It may lack color and fanfare, but a medical convention due to take place in Madrid in 2020 will bring more cash to the capital than the Champions League final on June 1 of this year, according to calculations made by city officials.
The annual congress of the European Society for Medical Oncology (ESMO), scheduled for September of next year at the IFEMA convention center, will attract 25,000 professionals and generate around €65 million, according to Madrid Destino, a municipal company that handles tourism, venues and events. In contrast, the final of the UEFA Champions League between Liverpool and Tottenham at the Wanda Metropolitano stadium will generate €56 million.
The fact that medical congresses are something of a cash cow is easily overlooked
These forecasts can vary depending on the applied methodology, but the data indicates that medical conventions are highly profitable events, which explains why cities around the world are so keen to host them. According to the International Congress and Convention Association (ICCA), Madrid has shot from seventh to third place on the list of top world cities for international association meetings, of which there were 165 in the Spanish capital in 2018.
To calculate the impact that the ESMO convention will have on the city’s coffers, Madrid Destino looked at the sums generated by the event in 2014 and 2017, when it was also held in Madrid. In the case of the Champions League final, calculations were based on the direct economic impact of the last 10 finals in the host cities, which ranged from €25 to €52 million.
The fact that medical congresses are something of a cash cow is easily overlooked. Business tourists generally stay in hotels around the IFEMA venue; and when they venture into the city center it is impossible to tell them apart from the average tourist: unlike soccer fans, they do not wear identifying t-shirts. But the fact remains that the high-income bracket of congress participants, coupled with the length of these events, make them a remarkably lucrative proposition.
“The Champions is a great event that boosts the city’s visibility, but even though medical congresses are lower key, they have a tremendous direct economic impact,” says Miguel Sanz, director of tourism for Madrid Destino.
Madrid welcomes more than a million visitors on all kinds of business trips every year, accounting for 11% of the city’s overall tourism and generating more than €1.1 billion.
The ESMO conference will attract doctors, entrepreneurs, activists and journalists interested in the latest developments in cancer treatment, and according to Madrid Destino, this will amount to 200,000 overnight stays over the course of five nights. On top of the predicted €65 million that these visitors will generate, simultaneous conventions organized by associations and laboratories to run parallel to the main event will also bring in their share of financial gain.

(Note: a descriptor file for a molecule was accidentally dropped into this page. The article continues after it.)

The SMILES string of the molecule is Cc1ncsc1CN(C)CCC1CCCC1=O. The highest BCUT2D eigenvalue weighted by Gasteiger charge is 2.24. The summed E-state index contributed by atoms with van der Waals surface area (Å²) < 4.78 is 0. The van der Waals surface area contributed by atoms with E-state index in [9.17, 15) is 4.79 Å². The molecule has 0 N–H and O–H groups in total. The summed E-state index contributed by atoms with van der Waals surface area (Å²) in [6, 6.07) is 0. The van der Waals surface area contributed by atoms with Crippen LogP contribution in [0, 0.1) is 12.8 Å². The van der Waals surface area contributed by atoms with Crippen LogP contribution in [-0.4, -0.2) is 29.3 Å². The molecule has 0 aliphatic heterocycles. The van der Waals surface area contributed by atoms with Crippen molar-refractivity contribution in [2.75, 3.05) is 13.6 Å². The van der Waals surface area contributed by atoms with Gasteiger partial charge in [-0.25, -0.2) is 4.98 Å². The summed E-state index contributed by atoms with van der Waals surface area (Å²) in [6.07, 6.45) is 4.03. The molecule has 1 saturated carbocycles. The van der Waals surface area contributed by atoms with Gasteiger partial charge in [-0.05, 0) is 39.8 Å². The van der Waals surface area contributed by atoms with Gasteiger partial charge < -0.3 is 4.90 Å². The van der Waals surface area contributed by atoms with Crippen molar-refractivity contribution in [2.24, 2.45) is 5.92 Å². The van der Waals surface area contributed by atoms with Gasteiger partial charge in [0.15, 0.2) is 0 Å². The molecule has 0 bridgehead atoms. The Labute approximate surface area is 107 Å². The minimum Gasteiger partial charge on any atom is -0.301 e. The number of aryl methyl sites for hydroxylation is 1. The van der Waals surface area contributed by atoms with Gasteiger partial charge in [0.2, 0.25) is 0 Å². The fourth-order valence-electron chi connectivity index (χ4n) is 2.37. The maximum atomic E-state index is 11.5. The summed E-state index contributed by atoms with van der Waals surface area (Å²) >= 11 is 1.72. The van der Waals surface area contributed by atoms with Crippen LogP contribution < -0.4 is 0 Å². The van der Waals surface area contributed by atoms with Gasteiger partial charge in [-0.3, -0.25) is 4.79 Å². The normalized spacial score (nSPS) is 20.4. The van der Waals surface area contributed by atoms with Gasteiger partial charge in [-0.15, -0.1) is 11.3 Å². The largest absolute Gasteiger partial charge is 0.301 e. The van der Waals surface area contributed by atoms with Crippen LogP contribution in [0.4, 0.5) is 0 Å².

Fun for the masses
The advantage of the Champions League final is its branding potential for the city. As an annual sporting event, it attracts more TV spectators than any other and is seen by almost 400 million people in more than 200 countries, according to UEFA. This means free promotion for the city with the possibility of spectators subsequently coming to Madrid as tourists.
Madrid has a soccer fiesta planned for its city center for the final of the UEFA Champion’s League: a pitch will be set up in Plaza Mayor and a concert held in Puerta del Sol. Hotels and online lodging bookings will enjoy a bonanza, with the price of Airbnb accommodation for the weekend averaging €707 a night.
But one of the downsides of hosting major sports events is the high cost of security and cleaning services. The Libertadores final in December cost Madrid €650,000 on National Police security alone.
But hosting sporting events is not always considered a positive move. In Stockholm, for example, the current government dropped its bid to host the 2026 Winter Games in order to focus on what they termed “greater challenges”.
In Spain, the Valencia region for years hosted mega sporting events such as Formula 1 races and the America’s Cup, but it is now focusing on smaller yet still profitable events such as marathons. “Sporting events have been for a long time a way of keeping the masses happy,” says sport economics consultant Juanma Murua
While this may be true, business events have been shown to have positive spin-offs too, such as the scientific knowledge that the researchers share when visiting a city, according to director of the Madrid Convention Bureau, David Noack. “We are going to work harder on identifying the positive impact of congresses beyond the purely economic angle,” he says. “It is important for these events to leave a positive footprint in the host city; a legacy.”
English version by Heather Galloway.